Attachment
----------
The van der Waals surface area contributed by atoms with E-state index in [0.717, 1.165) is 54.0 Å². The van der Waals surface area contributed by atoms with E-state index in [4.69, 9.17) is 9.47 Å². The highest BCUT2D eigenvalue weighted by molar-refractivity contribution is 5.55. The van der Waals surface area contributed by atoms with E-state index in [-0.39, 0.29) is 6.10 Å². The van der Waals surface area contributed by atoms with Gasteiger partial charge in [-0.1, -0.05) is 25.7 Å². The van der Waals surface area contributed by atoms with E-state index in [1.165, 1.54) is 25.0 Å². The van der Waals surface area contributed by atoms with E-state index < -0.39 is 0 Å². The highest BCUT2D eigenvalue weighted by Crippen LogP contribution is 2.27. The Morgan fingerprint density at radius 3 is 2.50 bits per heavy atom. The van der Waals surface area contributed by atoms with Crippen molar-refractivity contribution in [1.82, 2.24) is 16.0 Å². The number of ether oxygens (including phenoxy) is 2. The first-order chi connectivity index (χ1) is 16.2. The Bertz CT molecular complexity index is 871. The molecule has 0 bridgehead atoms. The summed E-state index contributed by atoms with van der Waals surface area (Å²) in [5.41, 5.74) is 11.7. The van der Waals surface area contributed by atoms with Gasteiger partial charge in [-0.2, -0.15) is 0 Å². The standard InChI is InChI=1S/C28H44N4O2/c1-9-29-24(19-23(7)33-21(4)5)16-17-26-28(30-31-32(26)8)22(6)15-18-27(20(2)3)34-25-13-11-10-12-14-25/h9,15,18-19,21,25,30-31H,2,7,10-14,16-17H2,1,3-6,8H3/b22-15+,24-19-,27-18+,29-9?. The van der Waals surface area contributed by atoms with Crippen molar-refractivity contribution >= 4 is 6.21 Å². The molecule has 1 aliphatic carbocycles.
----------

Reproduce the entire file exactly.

The van der Waals surface area contributed by atoms with E-state index in [0.717, 1.165) is 54.0 Å². The van der Waals surface area contributed by atoms with E-state index in [4.69, 9.17) is 9.47 Å². The highest BCUT2D eigenvalue weighted by molar-refractivity contribution is 5.55. The van der Waals surface area contributed by atoms with E-state index in [-0.39, 0.29) is 6.10 Å². The van der Waals surface area contributed by atoms with Gasteiger partial charge in [-0.1, -0.05) is 25.7 Å². The van der Waals surface area contributed by atoms with E-state index in [1.165, 1.54) is 25.0 Å². The van der Waals surface area contributed by atoms with E-state index < -0.39 is 0 Å². The highest BCUT2D eigenvalue weighted by Crippen LogP contribution is 2.27. The Morgan fingerprint density at radius 3 is 2.50 bits per heavy atom. The van der Waals surface area contributed by atoms with Crippen molar-refractivity contribution in [1.82, 2.24) is 16.0 Å². The number of ether oxygens (including phenoxy) is 2. The first-order chi connectivity index (χ1) is 16.2. The Bertz CT molecular complexity index is 871. The molecule has 0 bridgehead atoms. The summed E-state index contributed by atoms with van der Waals surface area (Å²) in [5.41, 5.74) is 11.7. The van der Waals surface area contributed by atoms with Gasteiger partial charge in [-0.2, -0.15) is 0 Å². The standard InChI is InChI=1S/C28H44N4O2/c1-9-29-24(19-23(7)33-21(4)5)16-17-26-28(30-31-32(26)8)22(6)15-18-27(20(2)3)34-25-13-11-10-12-14-25/h9,15,18-19,21,25,30-31H,2,7,10-14,16-17H2,1,3-6,8H3/b22-15+,24-19-,27-18+,29-9?. The van der Waals surface area contributed by atoms with Crippen molar-refractivity contribution >= 4 is 6.21 Å². The molecule has 1 aliphatic carbocycles.